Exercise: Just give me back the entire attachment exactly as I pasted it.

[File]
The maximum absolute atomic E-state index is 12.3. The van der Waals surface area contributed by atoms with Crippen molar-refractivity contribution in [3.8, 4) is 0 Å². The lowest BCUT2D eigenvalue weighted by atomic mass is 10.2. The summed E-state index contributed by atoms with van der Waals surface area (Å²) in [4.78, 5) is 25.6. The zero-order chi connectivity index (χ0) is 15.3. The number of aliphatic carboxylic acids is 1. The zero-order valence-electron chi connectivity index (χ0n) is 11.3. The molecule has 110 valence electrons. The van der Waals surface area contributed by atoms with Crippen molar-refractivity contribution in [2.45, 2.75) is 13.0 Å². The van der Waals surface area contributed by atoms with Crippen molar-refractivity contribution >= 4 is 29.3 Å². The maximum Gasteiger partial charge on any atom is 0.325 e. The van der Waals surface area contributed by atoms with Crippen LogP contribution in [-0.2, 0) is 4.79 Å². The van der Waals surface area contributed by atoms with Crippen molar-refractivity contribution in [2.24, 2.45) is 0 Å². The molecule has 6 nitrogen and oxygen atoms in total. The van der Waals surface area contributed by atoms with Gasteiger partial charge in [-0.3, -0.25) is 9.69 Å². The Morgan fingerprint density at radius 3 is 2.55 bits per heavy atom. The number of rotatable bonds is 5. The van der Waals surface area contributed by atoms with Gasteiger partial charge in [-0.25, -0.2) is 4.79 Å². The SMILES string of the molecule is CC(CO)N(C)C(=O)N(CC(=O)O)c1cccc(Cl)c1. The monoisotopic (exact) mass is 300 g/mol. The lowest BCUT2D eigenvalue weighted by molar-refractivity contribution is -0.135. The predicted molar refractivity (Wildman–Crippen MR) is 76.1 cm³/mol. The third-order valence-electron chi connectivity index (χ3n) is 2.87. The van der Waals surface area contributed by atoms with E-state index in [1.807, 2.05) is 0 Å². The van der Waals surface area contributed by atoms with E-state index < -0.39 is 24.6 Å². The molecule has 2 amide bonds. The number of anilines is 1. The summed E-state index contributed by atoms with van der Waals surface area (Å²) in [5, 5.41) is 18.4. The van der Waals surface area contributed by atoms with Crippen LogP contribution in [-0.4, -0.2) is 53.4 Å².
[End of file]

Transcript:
The maximum absolute atomic E-state index is 12.3. The van der Waals surface area contributed by atoms with Crippen molar-refractivity contribution in [3.8, 4) is 0 Å². The lowest BCUT2D eigenvalue weighted by atomic mass is 10.2. The summed E-state index contributed by atoms with van der Waals surface area (Å²) in [4.78, 5) is 25.6. The zero-order chi connectivity index (χ0) is 15.3. The number of aliphatic carboxylic acids is 1. The zero-order valence-electron chi connectivity index (χ0n) is 11.3. The molecule has 110 valence electrons. The van der Waals surface area contributed by atoms with Crippen molar-refractivity contribution in [2.45, 2.75) is 13.0 Å². The van der Waals surface area contributed by atoms with Crippen molar-refractivity contribution >= 4 is 29.3 Å². The maximum Gasteiger partial charge on any atom is 0.325 e. The van der Waals surface area contributed by atoms with Crippen LogP contribution in [-0.2, 0) is 4.79 Å². The van der Waals surface area contributed by atoms with Crippen molar-refractivity contribution in [2.24, 2.45) is 0 Å². The molecule has 6 nitrogen and oxygen atoms in total. The van der Waals surface area contributed by atoms with Gasteiger partial charge in [-0.3, -0.25) is 9.69 Å². The Morgan fingerprint density at radius 3 is 2.55 bits per heavy atom. The number of rotatable bonds is 5. The van der Waals surface area contributed by atoms with Gasteiger partial charge in [-0.25, -0.2) is 4.79 Å². The SMILES string of the molecule is CC(CO)N(C)C(=O)N(CC(=O)O)c1cccc(Cl)c1. The monoisotopic (exact) mass is 300 g/mol. The lowest BCUT2D eigenvalue weighted by molar-refractivity contribution is -0.135. The predicted molar refractivity (Wildman–Crippen MR) is 76.1 cm³/mol. The third-order valence-electron chi connectivity index (χ3n) is 2.87. The van der Waals surface area contributed by atoms with E-state index in [1.807, 2.05) is 0 Å². The van der Waals surface area contributed by atoms with E-state index < -0.39 is 24.6 Å². The molecule has 2 amide bonds. The number of anilines is 1. The summed E-state index contributed by atoms with van der Waals surface area (Å²) in [5, 5.41) is 18.4. The van der Waals surface area contributed by atoms with Crippen LogP contribution in [-0.4, -0.2) is 53.4 Å².